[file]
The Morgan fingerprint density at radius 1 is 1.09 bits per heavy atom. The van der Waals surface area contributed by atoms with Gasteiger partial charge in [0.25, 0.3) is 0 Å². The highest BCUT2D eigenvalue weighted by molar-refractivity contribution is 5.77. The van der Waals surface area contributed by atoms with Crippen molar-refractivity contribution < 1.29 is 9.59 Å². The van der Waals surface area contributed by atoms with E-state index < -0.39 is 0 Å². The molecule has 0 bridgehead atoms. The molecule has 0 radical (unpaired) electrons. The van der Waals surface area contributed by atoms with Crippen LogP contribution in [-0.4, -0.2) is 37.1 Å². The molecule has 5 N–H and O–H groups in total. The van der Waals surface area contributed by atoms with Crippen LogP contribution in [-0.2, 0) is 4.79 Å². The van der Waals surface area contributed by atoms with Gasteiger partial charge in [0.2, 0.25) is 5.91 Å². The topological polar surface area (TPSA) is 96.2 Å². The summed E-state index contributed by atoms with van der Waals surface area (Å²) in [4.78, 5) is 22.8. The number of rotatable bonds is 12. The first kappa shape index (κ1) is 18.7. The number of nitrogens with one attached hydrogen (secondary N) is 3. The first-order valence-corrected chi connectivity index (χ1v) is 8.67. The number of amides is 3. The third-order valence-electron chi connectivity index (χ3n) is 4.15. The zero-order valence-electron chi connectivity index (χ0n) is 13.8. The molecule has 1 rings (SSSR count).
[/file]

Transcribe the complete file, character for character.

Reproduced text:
The Morgan fingerprint density at radius 1 is 1.09 bits per heavy atom. The van der Waals surface area contributed by atoms with Gasteiger partial charge in [0.25, 0.3) is 0 Å². The highest BCUT2D eigenvalue weighted by molar-refractivity contribution is 5.77. The van der Waals surface area contributed by atoms with Crippen molar-refractivity contribution < 1.29 is 9.59 Å². The van der Waals surface area contributed by atoms with E-state index < -0.39 is 0 Å². The molecule has 0 bridgehead atoms. The molecule has 0 radical (unpaired) electrons. The van der Waals surface area contributed by atoms with Crippen LogP contribution in [-0.4, -0.2) is 37.1 Å². The molecule has 5 N–H and O–H groups in total. The van der Waals surface area contributed by atoms with Crippen LogP contribution in [-0.2, 0) is 4.79 Å². The van der Waals surface area contributed by atoms with Gasteiger partial charge in [0.2, 0.25) is 5.91 Å². The topological polar surface area (TPSA) is 96.2 Å². The summed E-state index contributed by atoms with van der Waals surface area (Å²) in [4.78, 5) is 22.8. The number of rotatable bonds is 12. The first kappa shape index (κ1) is 18.7. The number of nitrogens with one attached hydrogen (secondary N) is 3. The first-order valence-corrected chi connectivity index (χ1v) is 8.67. The number of amides is 3. The third-order valence-electron chi connectivity index (χ3n) is 4.15. The zero-order valence-electron chi connectivity index (χ0n) is 13.8. The molecule has 1 rings (SSSR count).